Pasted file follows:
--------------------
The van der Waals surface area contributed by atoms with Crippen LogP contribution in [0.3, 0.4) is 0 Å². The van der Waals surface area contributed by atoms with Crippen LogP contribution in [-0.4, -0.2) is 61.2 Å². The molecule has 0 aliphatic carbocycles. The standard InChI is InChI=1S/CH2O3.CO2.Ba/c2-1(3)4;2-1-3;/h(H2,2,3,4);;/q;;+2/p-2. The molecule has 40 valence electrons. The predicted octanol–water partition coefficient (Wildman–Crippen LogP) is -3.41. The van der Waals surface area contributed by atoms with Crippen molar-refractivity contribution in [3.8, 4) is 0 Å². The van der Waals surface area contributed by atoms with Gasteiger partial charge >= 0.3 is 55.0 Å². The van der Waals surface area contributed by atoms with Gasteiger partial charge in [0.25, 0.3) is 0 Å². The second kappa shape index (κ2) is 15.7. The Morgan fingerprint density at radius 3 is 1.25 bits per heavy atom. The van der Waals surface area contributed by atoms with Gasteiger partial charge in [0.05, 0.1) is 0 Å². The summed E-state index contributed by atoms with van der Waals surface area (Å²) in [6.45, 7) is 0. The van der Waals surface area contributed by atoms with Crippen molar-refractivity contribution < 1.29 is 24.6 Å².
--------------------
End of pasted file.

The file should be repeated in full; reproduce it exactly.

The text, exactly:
The van der Waals surface area contributed by atoms with Crippen LogP contribution in [0.3, 0.4) is 0 Å². The van der Waals surface area contributed by atoms with Crippen LogP contribution in [-0.4, -0.2) is 61.2 Å². The molecule has 0 aliphatic carbocycles. The standard InChI is InChI=1S/CH2O3.CO2.Ba/c2-1(3)4;2-1-3;/h(H2,2,3,4);;/q;;+2/p-2. The molecule has 40 valence electrons. The predicted octanol–water partition coefficient (Wildman–Crippen LogP) is -3.41. The van der Waals surface area contributed by atoms with Crippen molar-refractivity contribution in [3.8, 4) is 0 Å². The van der Waals surface area contributed by atoms with Gasteiger partial charge >= 0.3 is 55.0 Å². The van der Waals surface area contributed by atoms with Gasteiger partial charge in [0.25, 0.3) is 0 Å². The second kappa shape index (κ2) is 15.7. The Morgan fingerprint density at radius 3 is 1.25 bits per heavy atom. The van der Waals surface area contributed by atoms with Gasteiger partial charge in [0.05, 0.1) is 0 Å². The summed E-state index contributed by atoms with van der Waals surface area (Å²) in [6.45, 7) is 0. The van der Waals surface area contributed by atoms with Crippen molar-refractivity contribution < 1.29 is 24.6 Å².